Caught in between
It’s not hard to find inspirational quotes about the difficulty and rewards of change and transition in our lives. There is always something old that we want to hang on to and there is always something new that we want to explore. Transitions are difficult.
The visual arts have undergone numerous changes and transitions from their prehistoric origins to the present. In Europe, artists and patrons of the ancient world loved realistic details and veracity. Medieval artists and patrons instead valued symbolism and abstraction.
The artist of the Vienna Genesis was caught between these two artistic value systems. Perhaps working in Syria or in Constantinople in the early sixth century, the artist likely did not know that this book would become the oldest surviving well-preserved illustrated biblical book and an excellent example of an artist caught in a moment of transition. The Vienna Genesis is a fragment of a Greek copy of the Book of Genesis. Books were luxury items and this book was an exceptionally fine example. It was written in silver ink on parchment that had been dyed purple, the color associated with royalty and empire. There are 24 surviving folios (pages) and they are thought to have come from a much larger book that included perhaps 192 illustrations on 96 folios, each page laid out as you can see above in the example of Rebecca and Eliezer at the well.
This story is from Genesis 24. Abraham wanted to find a wife for his son Isaac and sent his servant Eliezer to find one from among Abraham’s extended family. Eliezer took ten of Abraham’s camels with him and stopped at a well to give them water. Eliezer prayed to God that Isaac’s future wife would assist him with watering his camels. Rebecca arrives on the scene and assists Eliezer, who knows that she is the woman for Isaac. This story is about God intervening to ensure a sound marriage for Abraham’s son.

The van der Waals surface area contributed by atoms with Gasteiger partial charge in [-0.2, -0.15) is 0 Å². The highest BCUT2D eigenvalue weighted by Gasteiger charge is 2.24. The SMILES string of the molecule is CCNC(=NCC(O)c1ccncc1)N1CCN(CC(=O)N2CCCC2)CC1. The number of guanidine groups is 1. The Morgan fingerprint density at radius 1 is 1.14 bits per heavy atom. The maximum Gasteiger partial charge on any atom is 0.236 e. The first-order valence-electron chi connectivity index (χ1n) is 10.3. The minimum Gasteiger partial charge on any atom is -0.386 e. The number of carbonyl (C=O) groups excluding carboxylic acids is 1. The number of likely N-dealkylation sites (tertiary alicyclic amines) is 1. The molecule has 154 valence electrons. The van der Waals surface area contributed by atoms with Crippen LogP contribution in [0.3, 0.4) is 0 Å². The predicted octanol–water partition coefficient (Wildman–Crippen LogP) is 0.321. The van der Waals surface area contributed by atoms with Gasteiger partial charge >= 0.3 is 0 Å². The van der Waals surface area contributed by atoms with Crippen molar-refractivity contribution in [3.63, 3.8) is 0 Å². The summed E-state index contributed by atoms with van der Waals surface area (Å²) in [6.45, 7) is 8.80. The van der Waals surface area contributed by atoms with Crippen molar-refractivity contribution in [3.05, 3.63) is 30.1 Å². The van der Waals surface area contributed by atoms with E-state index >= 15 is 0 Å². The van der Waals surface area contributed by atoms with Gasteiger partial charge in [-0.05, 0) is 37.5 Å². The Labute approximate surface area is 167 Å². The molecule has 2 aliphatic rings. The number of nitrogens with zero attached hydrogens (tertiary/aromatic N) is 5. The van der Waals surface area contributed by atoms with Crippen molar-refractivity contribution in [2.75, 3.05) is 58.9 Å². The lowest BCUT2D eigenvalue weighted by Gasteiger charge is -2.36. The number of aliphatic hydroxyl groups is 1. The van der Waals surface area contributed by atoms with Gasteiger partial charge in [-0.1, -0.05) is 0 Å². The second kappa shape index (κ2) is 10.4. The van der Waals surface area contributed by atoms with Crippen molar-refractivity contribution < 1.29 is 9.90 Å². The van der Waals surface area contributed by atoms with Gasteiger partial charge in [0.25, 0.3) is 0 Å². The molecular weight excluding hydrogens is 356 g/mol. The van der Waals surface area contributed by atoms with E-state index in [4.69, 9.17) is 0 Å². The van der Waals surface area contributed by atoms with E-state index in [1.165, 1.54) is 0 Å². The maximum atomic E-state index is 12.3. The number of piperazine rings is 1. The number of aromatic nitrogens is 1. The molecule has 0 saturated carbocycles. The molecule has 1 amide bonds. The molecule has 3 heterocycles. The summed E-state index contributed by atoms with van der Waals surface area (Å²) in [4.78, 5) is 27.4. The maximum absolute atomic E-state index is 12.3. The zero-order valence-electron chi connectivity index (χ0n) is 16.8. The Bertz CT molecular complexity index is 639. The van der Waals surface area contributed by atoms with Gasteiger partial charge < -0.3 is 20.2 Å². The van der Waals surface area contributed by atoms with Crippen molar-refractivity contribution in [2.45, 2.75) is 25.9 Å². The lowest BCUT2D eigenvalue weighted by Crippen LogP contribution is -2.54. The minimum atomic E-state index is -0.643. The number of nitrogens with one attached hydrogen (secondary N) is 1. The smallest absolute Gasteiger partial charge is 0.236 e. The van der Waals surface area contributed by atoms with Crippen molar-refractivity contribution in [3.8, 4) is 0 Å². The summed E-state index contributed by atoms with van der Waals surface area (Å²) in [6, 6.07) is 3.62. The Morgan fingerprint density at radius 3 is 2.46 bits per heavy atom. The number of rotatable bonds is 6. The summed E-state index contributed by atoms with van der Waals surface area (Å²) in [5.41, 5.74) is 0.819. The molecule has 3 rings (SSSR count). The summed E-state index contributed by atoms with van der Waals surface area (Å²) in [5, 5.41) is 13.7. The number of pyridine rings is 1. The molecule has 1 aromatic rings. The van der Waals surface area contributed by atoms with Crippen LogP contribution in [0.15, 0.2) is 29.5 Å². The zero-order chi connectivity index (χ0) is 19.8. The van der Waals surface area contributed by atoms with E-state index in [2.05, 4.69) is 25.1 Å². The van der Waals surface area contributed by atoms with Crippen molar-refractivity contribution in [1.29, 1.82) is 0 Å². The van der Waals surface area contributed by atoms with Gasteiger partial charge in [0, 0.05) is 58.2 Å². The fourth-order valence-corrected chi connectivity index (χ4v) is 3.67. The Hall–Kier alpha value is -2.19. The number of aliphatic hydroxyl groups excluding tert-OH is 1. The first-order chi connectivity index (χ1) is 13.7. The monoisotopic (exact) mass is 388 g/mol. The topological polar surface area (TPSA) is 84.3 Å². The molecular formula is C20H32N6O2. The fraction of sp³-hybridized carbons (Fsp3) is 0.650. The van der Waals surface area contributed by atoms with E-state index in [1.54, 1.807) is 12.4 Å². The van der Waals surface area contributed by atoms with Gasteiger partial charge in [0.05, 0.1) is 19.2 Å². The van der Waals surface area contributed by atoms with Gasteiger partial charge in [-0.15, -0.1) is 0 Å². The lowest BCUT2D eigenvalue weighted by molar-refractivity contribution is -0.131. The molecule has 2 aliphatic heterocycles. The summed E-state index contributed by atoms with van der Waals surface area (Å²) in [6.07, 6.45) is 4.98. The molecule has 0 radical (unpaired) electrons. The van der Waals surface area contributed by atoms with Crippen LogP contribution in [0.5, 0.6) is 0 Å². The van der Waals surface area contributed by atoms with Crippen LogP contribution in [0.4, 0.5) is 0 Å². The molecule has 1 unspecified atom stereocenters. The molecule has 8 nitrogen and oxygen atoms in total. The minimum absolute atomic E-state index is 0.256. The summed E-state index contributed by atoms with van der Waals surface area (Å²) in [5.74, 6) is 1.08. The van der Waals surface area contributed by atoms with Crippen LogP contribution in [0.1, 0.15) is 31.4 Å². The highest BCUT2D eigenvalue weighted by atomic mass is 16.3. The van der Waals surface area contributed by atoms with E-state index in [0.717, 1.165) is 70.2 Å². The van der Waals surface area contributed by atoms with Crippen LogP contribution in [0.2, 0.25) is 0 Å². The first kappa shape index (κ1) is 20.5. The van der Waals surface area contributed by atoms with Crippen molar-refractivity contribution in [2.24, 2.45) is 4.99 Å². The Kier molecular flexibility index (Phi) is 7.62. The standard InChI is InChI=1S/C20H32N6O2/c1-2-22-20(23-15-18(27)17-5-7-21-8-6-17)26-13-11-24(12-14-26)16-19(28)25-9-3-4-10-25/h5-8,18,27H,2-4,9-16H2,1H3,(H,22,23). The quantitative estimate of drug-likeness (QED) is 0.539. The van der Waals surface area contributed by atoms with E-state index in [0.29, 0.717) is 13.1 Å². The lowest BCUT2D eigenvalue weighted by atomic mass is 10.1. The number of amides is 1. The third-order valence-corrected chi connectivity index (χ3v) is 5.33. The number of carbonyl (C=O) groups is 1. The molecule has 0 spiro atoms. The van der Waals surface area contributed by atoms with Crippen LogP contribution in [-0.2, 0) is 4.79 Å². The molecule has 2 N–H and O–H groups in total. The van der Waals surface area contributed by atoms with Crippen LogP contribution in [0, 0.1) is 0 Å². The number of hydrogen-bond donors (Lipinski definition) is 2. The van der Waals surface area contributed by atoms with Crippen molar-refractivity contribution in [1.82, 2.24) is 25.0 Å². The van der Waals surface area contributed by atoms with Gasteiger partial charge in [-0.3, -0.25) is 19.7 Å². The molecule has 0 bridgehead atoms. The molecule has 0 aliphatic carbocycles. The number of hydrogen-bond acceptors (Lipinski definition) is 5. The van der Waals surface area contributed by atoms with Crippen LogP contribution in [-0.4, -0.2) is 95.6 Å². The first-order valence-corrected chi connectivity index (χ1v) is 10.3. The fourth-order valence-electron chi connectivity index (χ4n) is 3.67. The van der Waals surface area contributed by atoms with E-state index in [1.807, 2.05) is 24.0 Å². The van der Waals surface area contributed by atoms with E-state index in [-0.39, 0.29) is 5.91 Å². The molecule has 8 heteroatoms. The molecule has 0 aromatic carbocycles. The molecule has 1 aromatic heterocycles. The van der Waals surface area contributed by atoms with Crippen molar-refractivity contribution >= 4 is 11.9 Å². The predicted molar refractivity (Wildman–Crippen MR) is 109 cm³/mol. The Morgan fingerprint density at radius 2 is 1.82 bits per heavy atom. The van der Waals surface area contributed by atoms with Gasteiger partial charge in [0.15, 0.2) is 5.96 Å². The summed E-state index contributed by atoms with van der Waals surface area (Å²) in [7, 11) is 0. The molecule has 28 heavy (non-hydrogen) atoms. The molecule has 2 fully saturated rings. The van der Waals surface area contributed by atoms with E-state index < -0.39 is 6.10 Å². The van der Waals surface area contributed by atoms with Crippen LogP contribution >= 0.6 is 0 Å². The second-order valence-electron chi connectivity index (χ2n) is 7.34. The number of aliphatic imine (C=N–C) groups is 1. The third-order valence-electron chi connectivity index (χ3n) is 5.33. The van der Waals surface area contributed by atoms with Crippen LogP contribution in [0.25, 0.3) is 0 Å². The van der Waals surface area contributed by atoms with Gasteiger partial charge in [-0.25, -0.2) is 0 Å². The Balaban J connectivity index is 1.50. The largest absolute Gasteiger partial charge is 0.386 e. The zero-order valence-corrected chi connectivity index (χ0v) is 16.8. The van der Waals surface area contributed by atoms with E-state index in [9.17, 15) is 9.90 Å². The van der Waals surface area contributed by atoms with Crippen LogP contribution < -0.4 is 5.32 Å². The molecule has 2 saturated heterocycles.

The illustration of this biblical story shows two episodes, which is common in medieval art. Rebecca is shown twice, as she leaves her town to get water and then assisting Eliezer at the well with his camels. On the one hand, there are clear classical elements that recall artwork from ancient Greece and Rome. Rebecca walks by a colonnade (row of columns) that recall the details of classical architecture. Some of Eliezer’s camels are shaded to emphasize that some are in the front and others in the back. The camel on the far right has one of its back legs in shadow to show a spatial relationship.
Ancient Greek and Roman, but also Early Christian
The figure that most obviously recalls the Ancient Greek and Roman world is the reclining nude next to the river (below). This figure isn’t part of the story of Rebecca and Eliezer, but serves as a personification of the source of the well’s water. Representations of rivers and other bodies of water as people were common in the Classical world (see below). The figure’s sensuality is emphasized by her nudity and reclining pose, typical of Greek and Roman art. This stands in contrast to Rebecca’s heavily draped and fully-covered body, typical of Early Christian art.
There are also elements of the illustration that recall Early Christian art, which is the earliest medieval art. The symbolic representation of the walled city, packed with rooftops and buildings that are not represented in a spatially consistent way, is typical of medieval art, as is the colonnade in miniature. Medieval artists weren’t interested in realistic, consistent representations of space, but were satisfied with the more symbolic representations that we see here. The folds of the clothing are also simplified and reduced. The figures appear to be more cartoon-like than portraits of actual people.
Today, it is a struggle for us to reconcile the figures of Rebecca, who only reveals her hands and face, with the casual nude reclining by the water. This contrast is evidence of the mix of artistic models and sources that were present in the early sixth century. To the artist who illustrated this book, I’m sure that this mix of styles and approaches made perfect sense, and represented a culture in transition.